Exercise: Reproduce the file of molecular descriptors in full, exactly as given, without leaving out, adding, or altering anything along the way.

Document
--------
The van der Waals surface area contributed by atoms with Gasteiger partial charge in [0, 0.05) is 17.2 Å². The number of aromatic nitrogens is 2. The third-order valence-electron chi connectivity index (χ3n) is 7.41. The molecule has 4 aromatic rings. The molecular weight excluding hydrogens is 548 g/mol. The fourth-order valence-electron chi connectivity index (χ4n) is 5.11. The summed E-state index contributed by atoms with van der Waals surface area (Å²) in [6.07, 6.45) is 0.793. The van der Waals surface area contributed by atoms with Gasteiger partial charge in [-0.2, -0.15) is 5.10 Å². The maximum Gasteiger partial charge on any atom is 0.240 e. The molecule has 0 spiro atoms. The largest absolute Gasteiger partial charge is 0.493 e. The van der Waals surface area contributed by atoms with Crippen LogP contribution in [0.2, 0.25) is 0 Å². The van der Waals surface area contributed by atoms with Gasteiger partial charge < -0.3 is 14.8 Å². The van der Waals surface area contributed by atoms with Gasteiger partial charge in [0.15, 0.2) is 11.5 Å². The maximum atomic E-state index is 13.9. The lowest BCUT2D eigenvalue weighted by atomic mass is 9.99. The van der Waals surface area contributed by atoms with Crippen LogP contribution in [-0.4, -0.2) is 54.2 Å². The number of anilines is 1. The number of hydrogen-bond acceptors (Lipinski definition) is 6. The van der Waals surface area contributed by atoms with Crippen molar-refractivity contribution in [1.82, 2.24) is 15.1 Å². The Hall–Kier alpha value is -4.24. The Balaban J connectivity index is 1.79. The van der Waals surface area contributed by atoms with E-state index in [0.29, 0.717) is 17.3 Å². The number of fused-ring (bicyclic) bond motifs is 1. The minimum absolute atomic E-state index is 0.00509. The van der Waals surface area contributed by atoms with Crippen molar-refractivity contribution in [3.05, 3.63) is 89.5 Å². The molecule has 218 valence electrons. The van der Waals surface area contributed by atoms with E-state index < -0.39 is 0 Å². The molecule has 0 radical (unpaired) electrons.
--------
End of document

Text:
The van der Waals surface area contributed by atoms with Gasteiger partial charge in [0, 0.05) is 17.2 Å². The number of aromatic nitrogens is 2. The third-order valence-electron chi connectivity index (χ3n) is 7.41. The molecule has 4 aromatic rings. The molecular weight excluding hydrogens is 548 g/mol. The fourth-order valence-electron chi connectivity index (χ4n) is 5.11. The summed E-state index contributed by atoms with van der Waals surface area (Å²) in [6.07, 6.45) is 0.793. The van der Waals surface area contributed by atoms with Gasteiger partial charge in [-0.2, -0.15) is 5.10 Å². The maximum Gasteiger partial charge on any atom is 0.240 e. The molecule has 0 spiro atoms. The largest absolute Gasteiger partial charge is 0.493 e. The van der Waals surface area contributed by atoms with Crippen LogP contribution in [0.2, 0.25) is 0 Å². The van der Waals surface area contributed by atoms with Gasteiger partial charge < -0.3 is 14.8 Å². The van der Waals surface area contributed by atoms with Gasteiger partial charge in [0.15, 0.2) is 11.5 Å². The maximum atomic E-state index is 13.9. The lowest BCUT2D eigenvalue weighted by atomic mass is 9.99. The van der Waals surface area contributed by atoms with Crippen LogP contribution in [-0.4, -0.2) is 54.2 Å². The number of anilines is 1. The number of hydrogen-bond acceptors (Lipinski definition) is 6. The van der Waals surface area contributed by atoms with Crippen molar-refractivity contribution in [1.82, 2.24) is 15.1 Å². The Hall–Kier alpha value is -4.24. The Balaban J connectivity index is 1.79. The van der Waals surface area contributed by atoms with E-state index in [0.29, 0.717) is 17.3 Å². The number of fused-ring (bicyclic) bond motifs is 1. The minimum absolute atomic E-state index is 0.00509. The van der Waals surface area contributed by atoms with Crippen molar-refractivity contribution in [3.05, 3.63) is 89.5 Å². The molecule has 218 valence electrons. The van der Waals surface area contributed by atoms with E-state index < -0.39 is 0 Å². The molecule has 0 radical (unpaired) electrons.